It’s easy to see why so many first-time buyers are attracted to Brooklyn. It offers close proximity to Manhattan for commuters, a wide-range of neighborhoods from bustling commercial centers to quiet waterfront communities and varied architecture from quintessential brownstones to brand new luxury condos. But, many first-time buyers struggle with where to start.
Resources such as Brownstoner’s Home Events series with topics like “What First-Time Buyers Need to Know” are a great way to get informed. For those who didn’t make it to the event, you’re in luck. Elliman Insider asked Douglas Elliman Brooklyn agent Terry Robison, who sat on the panel of experts, to impart some of his wisdom on a few key aspects of first-time buying. Here are a few of his best tips.
Elliman Insider: How should first-time buyers begin their home search? What are the necessary steps to take before getting started?
Terry Robison: The first thing a potential buyer should do is go to their financial institution of choice and find out how much they can afford. This typically entails getting a pre-qualification letter from said institution. A buyer would need to provide paperwork like prior tax returns, proof of employment and such. What you come away with is an idea of what you can afford, which in turn helps define which neighborhoods to look at.
EI: Where should first-time buyers concentrate their search in Brooklyn? Are there certain neighborhoods that have more modest price-points that encourage entry-level buyers?
TR: Brooklyn has a wide array of options for the first-time buyer, from bucolic brownstones to sweeping beach vistas. This variety also includes wide-ranging price points. For entry-level buyers who want the most bang for their buck, I would suggest the “Second Ring” of neighborhoods such as Bushwick, Bedford-Stuyvesant, Crown Heights, Prospect-Lefferts Gardens, Kensington and Sunset Park. These areas provide a vast array of options in housing stock, mass transit, shopping and proximity while still feeling uniquely “Brooklyn.”
Neighborhoods in the “First Ring” would be Brooklyn Heights, Park Slope, Williamsburg, Cobble Hill, Carroll Gardens, Fort Greene and Clinton Hill–all amazing neighborhoods but with higher price points overall.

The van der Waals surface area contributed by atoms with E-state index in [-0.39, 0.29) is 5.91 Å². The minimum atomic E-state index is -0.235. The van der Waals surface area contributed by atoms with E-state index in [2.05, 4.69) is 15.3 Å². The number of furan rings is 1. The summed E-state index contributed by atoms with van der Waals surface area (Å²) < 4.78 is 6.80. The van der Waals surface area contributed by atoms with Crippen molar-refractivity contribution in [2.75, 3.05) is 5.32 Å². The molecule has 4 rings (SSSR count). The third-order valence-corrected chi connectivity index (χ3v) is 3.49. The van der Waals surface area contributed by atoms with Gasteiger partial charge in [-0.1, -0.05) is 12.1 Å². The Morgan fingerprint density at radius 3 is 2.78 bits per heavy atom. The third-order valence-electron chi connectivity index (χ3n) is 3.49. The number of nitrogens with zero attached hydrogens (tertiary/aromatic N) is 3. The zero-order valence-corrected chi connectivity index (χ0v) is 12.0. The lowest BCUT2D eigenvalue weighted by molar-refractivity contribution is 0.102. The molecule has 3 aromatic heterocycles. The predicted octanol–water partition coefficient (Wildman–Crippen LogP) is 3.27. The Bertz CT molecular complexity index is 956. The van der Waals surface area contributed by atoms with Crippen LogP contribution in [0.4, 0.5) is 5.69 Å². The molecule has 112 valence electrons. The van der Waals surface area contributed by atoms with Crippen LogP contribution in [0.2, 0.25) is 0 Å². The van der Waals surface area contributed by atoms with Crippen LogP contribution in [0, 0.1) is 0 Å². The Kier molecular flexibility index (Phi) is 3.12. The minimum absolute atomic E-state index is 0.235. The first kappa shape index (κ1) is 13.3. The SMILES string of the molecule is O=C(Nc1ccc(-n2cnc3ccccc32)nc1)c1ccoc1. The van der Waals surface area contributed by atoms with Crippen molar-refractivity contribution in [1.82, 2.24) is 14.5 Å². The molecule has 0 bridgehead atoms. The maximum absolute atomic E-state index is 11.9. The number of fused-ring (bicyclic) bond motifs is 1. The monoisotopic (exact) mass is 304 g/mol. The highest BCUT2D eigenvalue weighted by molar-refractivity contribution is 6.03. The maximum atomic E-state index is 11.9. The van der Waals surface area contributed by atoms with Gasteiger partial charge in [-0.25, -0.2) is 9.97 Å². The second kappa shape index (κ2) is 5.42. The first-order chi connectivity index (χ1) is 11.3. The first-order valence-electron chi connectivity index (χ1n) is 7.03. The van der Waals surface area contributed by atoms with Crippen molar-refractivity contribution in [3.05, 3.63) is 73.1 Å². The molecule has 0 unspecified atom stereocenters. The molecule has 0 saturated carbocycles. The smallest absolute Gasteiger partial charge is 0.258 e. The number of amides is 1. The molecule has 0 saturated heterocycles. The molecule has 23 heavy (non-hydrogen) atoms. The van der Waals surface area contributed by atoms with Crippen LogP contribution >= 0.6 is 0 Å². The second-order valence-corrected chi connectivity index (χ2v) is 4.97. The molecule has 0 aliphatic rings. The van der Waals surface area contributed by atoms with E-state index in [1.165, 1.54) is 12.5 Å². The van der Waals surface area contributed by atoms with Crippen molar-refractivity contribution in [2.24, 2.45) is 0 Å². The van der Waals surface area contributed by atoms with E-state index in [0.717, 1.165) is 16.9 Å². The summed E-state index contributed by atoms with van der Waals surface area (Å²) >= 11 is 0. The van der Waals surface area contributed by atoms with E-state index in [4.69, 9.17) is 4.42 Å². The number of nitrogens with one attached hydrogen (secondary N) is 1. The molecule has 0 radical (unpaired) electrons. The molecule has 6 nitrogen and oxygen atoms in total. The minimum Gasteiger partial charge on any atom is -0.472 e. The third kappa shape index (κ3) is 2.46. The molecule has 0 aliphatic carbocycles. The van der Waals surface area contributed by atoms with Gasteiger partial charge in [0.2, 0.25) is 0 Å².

EI: What are the different home types available in Brooklyn?
TR: Brooklyn is a huge place. In fact, it would be the 4th largest city in the US if it were to be a city unto itself—cool, huh? Since it’s so large, it runs the spectrum of all types of housing.
Different neighborhoods feature different housing stock. For example, Bed-Stuy and Crown Heights feature the brownstone townhouses that are so beloved in NYC. Prospect-Lefferts Gardens and Sunset Park tend towards limestone townhouses, while Bushwick and Kensington feature more wood and brick homes. All these neighborhoods have co-op and condo apartments for sale within them.
EI: Could you explain the difference between a co-op and a condo?
TR: A condo is an apartment that can be purchased like a house, in that it is “real property” that you have to pay your own taxes on, as well as a monthly common charge that contributes to the upkeep of the building as a whole.
In a co-op, you technically own shares in a corporation or cooperative, which is where the term co-op comes from. These shares translate to your apartment, but you don’t own it outright as you would a condo or a townhouse. You also pay maintenance instead of common charges and taxes. But, that maintenance includes your share of the taxes of the building so will always be higher than a comparable condo common charge.
EI: How has serving as president of your co-op board helped you guide your clients in the co-op buying process?
TR: Being president of my co-op board has helped me in several ways. First and foremost, if I can figure out how to purchase an apartment in Brooklyn, so can you.
The stigma that co-ops are difficult to purchase into because of the board application process is blown out of proportion, in my opinion. The vast majority of co-ops are full of people like you and me who only want to be assured that any new resident of their building will hold up their end of the financial bargain. If a new resident isn’t able to do so, the burden falls directly onto the other co-op owners.
The board application asks for in-depth information in an attempt to determine if the potential new owner can follow through. Also, approximately 75% of apartments for sale in New York City are co-ops. Why rule out the majority of what is on the market? And condos, due to their relative scarcity, are more expensive for the same square footage.
EI: Any other information you’d like to add that may be helpful to first-time buyers?
TR: Don’t give up! Even if you can’t afford the place of your dreams right now, assemble your information and your team of professionals—real estate agent, mortgage lender, real estate attorney—so that everything is in place for when you are able to throw your hat in the ring. And what better place to live out the American Dream of homeownership than in Brooklyn?